The included accessories are fairly decent—two different sets of ear tips in 3 sizes each alongside a cleaning brush.
Of course, most of your attention will likely be on the magnetic-closing carrying case. Lined with soft fabric on the inside and coated with protein leather on the outside, it has managed to hold up pretty well in my possession.
The aluminum shells of the EN700 Pro are coated with a satin finish in your choice of black, gray, red, or blue. The outer plate features a dashing gold-trimmed grille reminiscent of the Hifiman HE-1000.
The included silver-plated copper cable is tightly braided and built well on both ends.
I have to give particular praise to the 2-pin connectors, which are molded in an elbow shape to get rid of any strain issues from having the cable around the back of the ear.
While nowhere near as large as those earphones that try for the “custom IEM” look, the EN700 Pro is still pretty big as it is.
As such, how comfortable they mostly depend on how the housings rest on your outer ear.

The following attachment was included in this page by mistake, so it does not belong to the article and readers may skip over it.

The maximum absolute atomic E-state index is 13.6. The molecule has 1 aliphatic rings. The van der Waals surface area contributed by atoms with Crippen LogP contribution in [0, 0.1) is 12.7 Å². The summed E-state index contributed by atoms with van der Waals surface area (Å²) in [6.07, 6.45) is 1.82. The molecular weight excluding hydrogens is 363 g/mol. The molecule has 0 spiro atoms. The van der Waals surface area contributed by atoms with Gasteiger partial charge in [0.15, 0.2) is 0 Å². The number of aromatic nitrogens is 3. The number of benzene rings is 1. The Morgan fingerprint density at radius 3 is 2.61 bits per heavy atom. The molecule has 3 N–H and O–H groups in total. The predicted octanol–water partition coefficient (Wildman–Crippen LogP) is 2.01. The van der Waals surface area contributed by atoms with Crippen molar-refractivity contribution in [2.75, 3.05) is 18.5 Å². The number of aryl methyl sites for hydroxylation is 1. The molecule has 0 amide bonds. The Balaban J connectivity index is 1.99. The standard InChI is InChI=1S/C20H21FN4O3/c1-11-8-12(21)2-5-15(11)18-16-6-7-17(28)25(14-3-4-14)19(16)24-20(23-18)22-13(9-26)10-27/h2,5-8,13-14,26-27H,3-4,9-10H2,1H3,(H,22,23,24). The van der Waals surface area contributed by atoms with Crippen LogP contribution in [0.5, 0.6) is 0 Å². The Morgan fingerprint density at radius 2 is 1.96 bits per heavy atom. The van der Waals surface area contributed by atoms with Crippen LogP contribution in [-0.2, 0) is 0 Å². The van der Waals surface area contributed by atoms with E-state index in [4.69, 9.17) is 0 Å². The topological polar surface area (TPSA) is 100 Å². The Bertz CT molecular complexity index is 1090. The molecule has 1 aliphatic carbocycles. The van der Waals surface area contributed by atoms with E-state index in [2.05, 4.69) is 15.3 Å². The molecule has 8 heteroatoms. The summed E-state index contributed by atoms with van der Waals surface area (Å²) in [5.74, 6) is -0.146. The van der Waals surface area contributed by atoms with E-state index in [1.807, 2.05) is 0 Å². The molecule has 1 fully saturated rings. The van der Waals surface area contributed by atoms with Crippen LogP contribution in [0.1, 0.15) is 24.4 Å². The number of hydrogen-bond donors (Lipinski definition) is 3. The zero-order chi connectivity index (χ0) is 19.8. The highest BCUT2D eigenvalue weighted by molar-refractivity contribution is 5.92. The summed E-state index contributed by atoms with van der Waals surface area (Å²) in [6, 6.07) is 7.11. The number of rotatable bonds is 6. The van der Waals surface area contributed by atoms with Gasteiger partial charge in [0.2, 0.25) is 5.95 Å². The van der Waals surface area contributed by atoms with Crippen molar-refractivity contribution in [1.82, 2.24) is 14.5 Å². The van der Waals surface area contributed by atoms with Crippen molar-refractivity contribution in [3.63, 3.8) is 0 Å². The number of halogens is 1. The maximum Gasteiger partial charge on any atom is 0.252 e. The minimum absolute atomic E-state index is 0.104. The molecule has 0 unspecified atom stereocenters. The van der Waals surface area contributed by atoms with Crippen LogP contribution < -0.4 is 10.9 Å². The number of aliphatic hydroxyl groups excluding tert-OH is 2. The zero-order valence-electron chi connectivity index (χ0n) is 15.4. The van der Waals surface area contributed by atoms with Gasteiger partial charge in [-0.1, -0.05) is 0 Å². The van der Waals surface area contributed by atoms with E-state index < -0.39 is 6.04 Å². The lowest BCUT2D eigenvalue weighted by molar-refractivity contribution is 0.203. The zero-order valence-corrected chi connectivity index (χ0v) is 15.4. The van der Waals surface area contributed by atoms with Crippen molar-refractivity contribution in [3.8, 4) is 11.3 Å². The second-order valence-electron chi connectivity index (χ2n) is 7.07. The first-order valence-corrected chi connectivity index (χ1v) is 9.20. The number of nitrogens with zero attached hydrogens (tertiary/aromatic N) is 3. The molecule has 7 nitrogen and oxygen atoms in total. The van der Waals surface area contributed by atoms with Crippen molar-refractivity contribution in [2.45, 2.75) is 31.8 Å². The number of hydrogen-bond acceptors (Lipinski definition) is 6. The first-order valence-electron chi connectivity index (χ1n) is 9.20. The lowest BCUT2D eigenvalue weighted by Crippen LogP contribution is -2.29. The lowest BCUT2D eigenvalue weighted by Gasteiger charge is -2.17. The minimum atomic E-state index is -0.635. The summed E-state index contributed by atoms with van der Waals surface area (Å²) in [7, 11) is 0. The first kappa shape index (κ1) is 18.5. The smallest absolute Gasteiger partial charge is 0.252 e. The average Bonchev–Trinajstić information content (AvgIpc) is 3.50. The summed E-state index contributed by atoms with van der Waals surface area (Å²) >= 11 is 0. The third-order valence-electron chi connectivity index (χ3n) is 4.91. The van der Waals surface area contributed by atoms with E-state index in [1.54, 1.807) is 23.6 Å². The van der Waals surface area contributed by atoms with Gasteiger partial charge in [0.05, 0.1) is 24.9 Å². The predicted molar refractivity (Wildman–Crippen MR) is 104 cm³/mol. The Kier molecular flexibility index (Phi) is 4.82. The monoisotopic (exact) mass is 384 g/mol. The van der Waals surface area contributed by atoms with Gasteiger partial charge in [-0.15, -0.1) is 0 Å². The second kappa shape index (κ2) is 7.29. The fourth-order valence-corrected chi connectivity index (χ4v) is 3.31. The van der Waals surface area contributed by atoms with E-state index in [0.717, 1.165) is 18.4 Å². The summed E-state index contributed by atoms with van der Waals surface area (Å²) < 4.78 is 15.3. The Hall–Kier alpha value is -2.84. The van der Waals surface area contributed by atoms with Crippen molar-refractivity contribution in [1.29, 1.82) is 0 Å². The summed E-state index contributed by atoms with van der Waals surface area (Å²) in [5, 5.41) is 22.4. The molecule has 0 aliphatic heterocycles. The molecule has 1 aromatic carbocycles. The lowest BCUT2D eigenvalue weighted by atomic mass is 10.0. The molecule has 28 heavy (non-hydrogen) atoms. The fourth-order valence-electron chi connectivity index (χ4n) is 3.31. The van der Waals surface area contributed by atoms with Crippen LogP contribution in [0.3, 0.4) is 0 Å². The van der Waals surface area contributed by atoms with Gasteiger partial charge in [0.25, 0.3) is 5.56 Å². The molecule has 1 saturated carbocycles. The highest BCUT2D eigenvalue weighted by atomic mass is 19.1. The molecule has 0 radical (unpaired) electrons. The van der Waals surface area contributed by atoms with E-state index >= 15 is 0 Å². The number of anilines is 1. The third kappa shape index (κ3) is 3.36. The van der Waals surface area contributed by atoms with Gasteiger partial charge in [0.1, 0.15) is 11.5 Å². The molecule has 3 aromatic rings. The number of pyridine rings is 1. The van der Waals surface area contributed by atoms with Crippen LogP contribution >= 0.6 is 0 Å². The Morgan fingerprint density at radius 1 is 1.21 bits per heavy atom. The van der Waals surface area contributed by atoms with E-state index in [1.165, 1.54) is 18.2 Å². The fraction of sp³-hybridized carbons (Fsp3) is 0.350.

As someone who has rather average-shaped and sized ears, the size wasn’t an issue, and the flat grille lets the EN700 Pro rest flush on the ears pretty comfortably.
However, I can expect those with smaller ears to have some issues.
Much like its predecessors, the EN700 Pro has a V-shaped sound signature. This means it has louder bass and treble compared to a sound that’s described as “flat”.
As noted earlier, the EN700 Pro comes with two sets of ear tips, which are stored in cute cards with labels and descriptions of each.
The Eartip I set (the “treble ear tips”) supposedly provides “crystal clear sound”, while the Eartip II set (the “bass ear tips”) supposedly gives “neutral and bass-driven sound,” – two descriptors that I think are supposed to be mutually exclusive.
There’s a slight difference in sound between the two types, but it’s still noticeable.
While the following review was mostly done with the treble ear tips, I found myself preferring the bass ear tips more often than not. I’ll explain why as we go through the sound.
The EN700 Pro’s bass response is by far its strongest suit, offering a great balance of impact and resolution that will please bass lovers and most average listeners.
As a big fan of electronic music, the EN700 Pro delivers its low end admirably, with a highlight from my listening sessions being Haywyre’s “Never Count On Me”.
The EN700 Pro deftly pumps out its complex bass passages without becoming overwhelming.
The EN700 Pro renders its midrange pretty smoothly.
Its slight tilt on the warm side lends weight to male vocals and adds a sort of richness to tracks like Conro’s “luv drunk”.